Eventually, my parents were like, “Okay, we put you in Catholic school because we wanted you to get a better education… but maybe this isn’t the right fit.” So, at that point, I moved in with my dad, got a Spanish tutor over the summer, and started going to a magnet school in the city for 7th grade. And that was… really challenging, but really good. It felt like, “Oh, this is closer to where I fit.” City school still had people who really, really did not like me, but it was so many different people, from so many different backgrounds. It helped my confidence to know that I was getting closer to the place where I fit.

Once I got into high school, I was really on a high. I started going to church, got baptized, and I got really… what’s the word… like, wag your figure, this isn’t how it’s supposed to be done! Looking back, I’m like, “ugh…” But, being 15, I thought I had found the way… really on a journey to save souls.

But then, 16, I got attacked by five girls in school… over something really trivial. That was pretty traumatic. They pulled my hair out… and my face was pretty unrecognizable. At that point I developed some pretty significant anxiety. Again, in my community, anxiety was not a word. You just dealt with life. There was no time to reflect on anxiety. But I knew something was wrong. I remember breaking out in hives. Since that point, I have never been able to have my phone on ring… because it just made my anxiety go through the roof. I’d have to put my phone on vibrate, because loud, sudden noises made me skittish. I knew that I had broken my peace, to an extent.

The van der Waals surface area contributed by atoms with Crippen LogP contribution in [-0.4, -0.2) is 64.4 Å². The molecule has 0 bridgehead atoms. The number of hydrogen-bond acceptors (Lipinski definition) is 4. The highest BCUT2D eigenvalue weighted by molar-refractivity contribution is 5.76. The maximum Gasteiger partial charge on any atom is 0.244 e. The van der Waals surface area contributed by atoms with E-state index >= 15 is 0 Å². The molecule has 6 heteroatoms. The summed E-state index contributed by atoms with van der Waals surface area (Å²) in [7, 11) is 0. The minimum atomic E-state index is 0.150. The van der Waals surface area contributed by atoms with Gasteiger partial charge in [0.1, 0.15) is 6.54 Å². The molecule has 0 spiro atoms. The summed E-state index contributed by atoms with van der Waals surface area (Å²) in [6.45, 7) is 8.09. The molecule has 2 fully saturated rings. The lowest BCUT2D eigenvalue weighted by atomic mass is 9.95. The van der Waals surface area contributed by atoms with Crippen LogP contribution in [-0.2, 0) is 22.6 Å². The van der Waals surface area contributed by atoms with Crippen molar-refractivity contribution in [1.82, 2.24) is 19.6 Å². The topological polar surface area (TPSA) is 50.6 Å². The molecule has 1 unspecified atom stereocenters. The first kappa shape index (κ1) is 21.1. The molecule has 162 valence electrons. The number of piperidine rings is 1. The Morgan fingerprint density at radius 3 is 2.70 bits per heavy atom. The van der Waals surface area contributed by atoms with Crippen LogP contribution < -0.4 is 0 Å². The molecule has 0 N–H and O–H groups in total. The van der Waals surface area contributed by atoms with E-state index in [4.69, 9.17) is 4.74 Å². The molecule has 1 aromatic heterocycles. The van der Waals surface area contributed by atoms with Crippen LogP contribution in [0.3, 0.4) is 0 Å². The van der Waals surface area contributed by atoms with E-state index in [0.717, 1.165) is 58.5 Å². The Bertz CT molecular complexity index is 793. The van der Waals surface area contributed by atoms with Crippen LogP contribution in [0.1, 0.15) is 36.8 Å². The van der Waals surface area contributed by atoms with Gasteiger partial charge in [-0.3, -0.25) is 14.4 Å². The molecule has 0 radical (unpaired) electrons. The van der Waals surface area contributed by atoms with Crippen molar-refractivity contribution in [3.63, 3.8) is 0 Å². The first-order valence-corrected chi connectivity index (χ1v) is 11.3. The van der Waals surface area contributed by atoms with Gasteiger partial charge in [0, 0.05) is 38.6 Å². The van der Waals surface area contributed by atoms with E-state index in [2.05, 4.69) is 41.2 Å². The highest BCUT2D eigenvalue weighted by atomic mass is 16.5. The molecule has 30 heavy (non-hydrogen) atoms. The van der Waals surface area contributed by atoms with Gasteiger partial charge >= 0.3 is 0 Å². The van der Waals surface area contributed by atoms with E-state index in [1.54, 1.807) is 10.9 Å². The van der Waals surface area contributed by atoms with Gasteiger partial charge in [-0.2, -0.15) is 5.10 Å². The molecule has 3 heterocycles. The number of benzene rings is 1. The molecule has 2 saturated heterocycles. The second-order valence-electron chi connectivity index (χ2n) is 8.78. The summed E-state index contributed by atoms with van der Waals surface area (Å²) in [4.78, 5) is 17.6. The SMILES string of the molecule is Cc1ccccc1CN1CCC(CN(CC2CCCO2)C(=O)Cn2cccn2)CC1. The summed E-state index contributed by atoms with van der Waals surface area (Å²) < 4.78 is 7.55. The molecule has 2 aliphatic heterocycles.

Questioning the Journey in College